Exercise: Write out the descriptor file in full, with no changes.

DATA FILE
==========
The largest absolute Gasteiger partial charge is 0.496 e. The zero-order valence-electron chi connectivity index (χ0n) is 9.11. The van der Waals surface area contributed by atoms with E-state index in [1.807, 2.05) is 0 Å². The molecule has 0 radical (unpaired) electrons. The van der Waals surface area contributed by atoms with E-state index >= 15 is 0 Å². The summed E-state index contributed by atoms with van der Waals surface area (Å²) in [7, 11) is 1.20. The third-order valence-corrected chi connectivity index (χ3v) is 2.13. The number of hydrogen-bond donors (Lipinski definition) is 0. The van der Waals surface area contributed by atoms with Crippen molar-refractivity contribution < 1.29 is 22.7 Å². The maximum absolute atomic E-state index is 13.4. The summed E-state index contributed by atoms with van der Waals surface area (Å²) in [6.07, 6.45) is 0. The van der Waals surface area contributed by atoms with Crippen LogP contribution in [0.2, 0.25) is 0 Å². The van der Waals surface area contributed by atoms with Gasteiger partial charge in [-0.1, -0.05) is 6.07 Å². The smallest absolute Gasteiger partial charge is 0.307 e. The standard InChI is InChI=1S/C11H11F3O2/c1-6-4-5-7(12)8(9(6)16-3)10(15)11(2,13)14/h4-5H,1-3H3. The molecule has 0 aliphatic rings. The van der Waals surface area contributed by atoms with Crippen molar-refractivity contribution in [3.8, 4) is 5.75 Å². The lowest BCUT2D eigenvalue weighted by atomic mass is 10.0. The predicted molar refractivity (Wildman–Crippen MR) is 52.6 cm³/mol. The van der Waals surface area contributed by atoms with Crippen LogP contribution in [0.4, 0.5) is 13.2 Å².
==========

The largest absolute Gasteiger partial charge is 0.496 e. The zero-order valence-electron chi connectivity index (χ0n) is 9.11. The van der Waals surface area contributed by atoms with E-state index in [1.807, 2.05) is 0 Å². The molecule has 0 radical (unpaired) electrons. The van der Waals surface area contributed by atoms with E-state index >= 15 is 0 Å². The summed E-state index contributed by atoms with van der Waals surface area (Å²) in [7, 11) is 1.20. The third-order valence-corrected chi connectivity index (χ3v) is 2.13. The number of hydrogen-bond donors (Lipinski definition) is 0. The van der Waals surface area contributed by atoms with Crippen molar-refractivity contribution < 1.29 is 22.7 Å². The maximum absolute atomic E-state index is 13.4. The summed E-state index contributed by atoms with van der Waals surface area (Å²) in [6.07, 6.45) is 0. The van der Waals surface area contributed by atoms with Crippen LogP contribution in [0.2, 0.25) is 0 Å². The van der Waals surface area contributed by atoms with Gasteiger partial charge in [-0.1, -0.05) is 6.07 Å². The smallest absolute Gasteiger partial charge is 0.307 e. The standard InChI is InChI=1S/C11H11F3O2/c1-6-4-5-7(12)8(9(6)16-3)10(15)11(2,13)14/h4-5H,1-3H3. The molecule has 0 aliphatic rings. The van der Waals surface area contributed by atoms with Crippen molar-refractivity contribution in [3.8, 4) is 5.75 Å². The lowest BCUT2D eigenvalue weighted by atomic mass is 10.0. The predicted molar refractivity (Wildman–Crippen MR) is 52.6 cm³/mol. The van der Waals surface area contributed by atoms with Crippen LogP contribution in [0.4, 0.5) is 13.2 Å².